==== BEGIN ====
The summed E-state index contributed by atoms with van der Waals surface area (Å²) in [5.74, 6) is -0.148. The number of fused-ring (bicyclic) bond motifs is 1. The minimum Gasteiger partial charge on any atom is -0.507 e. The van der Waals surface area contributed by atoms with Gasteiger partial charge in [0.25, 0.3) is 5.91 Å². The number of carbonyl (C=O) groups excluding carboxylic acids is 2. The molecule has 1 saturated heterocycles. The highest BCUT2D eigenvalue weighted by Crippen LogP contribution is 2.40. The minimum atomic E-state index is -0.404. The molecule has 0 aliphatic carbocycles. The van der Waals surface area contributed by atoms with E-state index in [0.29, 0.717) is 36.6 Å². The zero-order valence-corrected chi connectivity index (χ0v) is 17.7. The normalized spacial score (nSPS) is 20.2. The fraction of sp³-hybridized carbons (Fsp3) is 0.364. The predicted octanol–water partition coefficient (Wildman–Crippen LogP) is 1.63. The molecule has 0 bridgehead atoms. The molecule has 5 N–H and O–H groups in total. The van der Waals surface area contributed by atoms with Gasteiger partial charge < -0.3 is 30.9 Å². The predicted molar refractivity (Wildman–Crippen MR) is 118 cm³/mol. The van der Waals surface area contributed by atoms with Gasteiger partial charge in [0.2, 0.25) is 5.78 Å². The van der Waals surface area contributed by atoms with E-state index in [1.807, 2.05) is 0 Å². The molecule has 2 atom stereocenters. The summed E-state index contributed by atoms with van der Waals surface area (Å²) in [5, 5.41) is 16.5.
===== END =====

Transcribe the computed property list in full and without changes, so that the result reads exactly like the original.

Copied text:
The summed E-state index contributed by atoms with van der Waals surface area (Å²) in [5.74, 6) is -0.148. The number of fused-ring (bicyclic) bond motifs is 1. The minimum Gasteiger partial charge on any atom is -0.507 e. The van der Waals surface area contributed by atoms with Gasteiger partial charge in [0.25, 0.3) is 5.91 Å². The number of carbonyl (C=O) groups excluding carboxylic acids is 2. The molecule has 1 saturated heterocycles. The highest BCUT2D eigenvalue weighted by Crippen LogP contribution is 2.40. The minimum atomic E-state index is -0.404. The molecule has 0 aliphatic carbocycles. The van der Waals surface area contributed by atoms with E-state index in [0.29, 0.717) is 36.6 Å². The zero-order valence-corrected chi connectivity index (χ0v) is 17.7. The normalized spacial score (nSPS) is 20.2. The fraction of sp³-hybridized carbons (Fsp3) is 0.364. The predicted octanol–water partition coefficient (Wildman–Crippen LogP) is 1.63. The molecule has 0 bridgehead atoms. The molecule has 5 N–H and O–H groups in total. The van der Waals surface area contributed by atoms with Gasteiger partial charge < -0.3 is 30.9 Å². The predicted molar refractivity (Wildman–Crippen MR) is 118 cm³/mol. The van der Waals surface area contributed by atoms with Gasteiger partial charge in [0.2, 0.25) is 5.78 Å². The van der Waals surface area contributed by atoms with E-state index in [1.807, 2.05) is 0 Å². The molecule has 2 atom stereocenters. The summed E-state index contributed by atoms with van der Waals surface area (Å²) in [5, 5.41) is 16.5.